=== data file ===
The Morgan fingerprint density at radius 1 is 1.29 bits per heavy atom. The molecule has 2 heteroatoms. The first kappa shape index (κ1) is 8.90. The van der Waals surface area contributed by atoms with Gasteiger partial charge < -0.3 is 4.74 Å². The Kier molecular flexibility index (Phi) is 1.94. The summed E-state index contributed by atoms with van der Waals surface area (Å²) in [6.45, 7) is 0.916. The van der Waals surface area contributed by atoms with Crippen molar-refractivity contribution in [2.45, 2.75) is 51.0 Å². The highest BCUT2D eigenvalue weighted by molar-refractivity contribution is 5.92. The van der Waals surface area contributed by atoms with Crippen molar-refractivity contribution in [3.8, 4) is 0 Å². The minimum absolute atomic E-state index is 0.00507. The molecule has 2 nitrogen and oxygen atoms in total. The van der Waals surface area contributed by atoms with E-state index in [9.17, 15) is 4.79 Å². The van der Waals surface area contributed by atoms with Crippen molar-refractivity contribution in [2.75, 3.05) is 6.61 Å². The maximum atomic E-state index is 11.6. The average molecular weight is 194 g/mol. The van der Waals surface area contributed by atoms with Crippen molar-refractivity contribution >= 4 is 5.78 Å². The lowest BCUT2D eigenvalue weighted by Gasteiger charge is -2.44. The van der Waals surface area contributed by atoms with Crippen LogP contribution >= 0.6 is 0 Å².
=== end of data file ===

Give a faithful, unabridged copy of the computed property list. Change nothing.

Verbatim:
The Morgan fingerprint density at radius 1 is 1.29 bits per heavy atom. The molecule has 2 heteroatoms. The first kappa shape index (κ1) is 8.90. The van der Waals surface area contributed by atoms with Gasteiger partial charge < -0.3 is 4.74 Å². The Kier molecular flexibility index (Phi) is 1.94. The summed E-state index contributed by atoms with van der Waals surface area (Å²) in [6.45, 7) is 0.916. The van der Waals surface area contributed by atoms with Crippen molar-refractivity contribution in [2.45, 2.75) is 51.0 Å². The highest BCUT2D eigenvalue weighted by molar-refractivity contribution is 5.92. The van der Waals surface area contributed by atoms with Crippen molar-refractivity contribution in [3.8, 4) is 0 Å². The minimum absolute atomic E-state index is 0.00507. The molecule has 2 nitrogen and oxygen atoms in total. The van der Waals surface area contributed by atoms with E-state index in [9.17, 15) is 4.79 Å². The van der Waals surface area contributed by atoms with Crippen molar-refractivity contribution in [2.75, 3.05) is 6.61 Å². The maximum atomic E-state index is 11.6. The average molecular weight is 194 g/mol. The van der Waals surface area contributed by atoms with Crippen molar-refractivity contribution >= 4 is 5.78 Å². The lowest BCUT2D eigenvalue weighted by Gasteiger charge is -2.44. The van der Waals surface area contributed by atoms with Crippen LogP contribution >= 0.6 is 0 Å².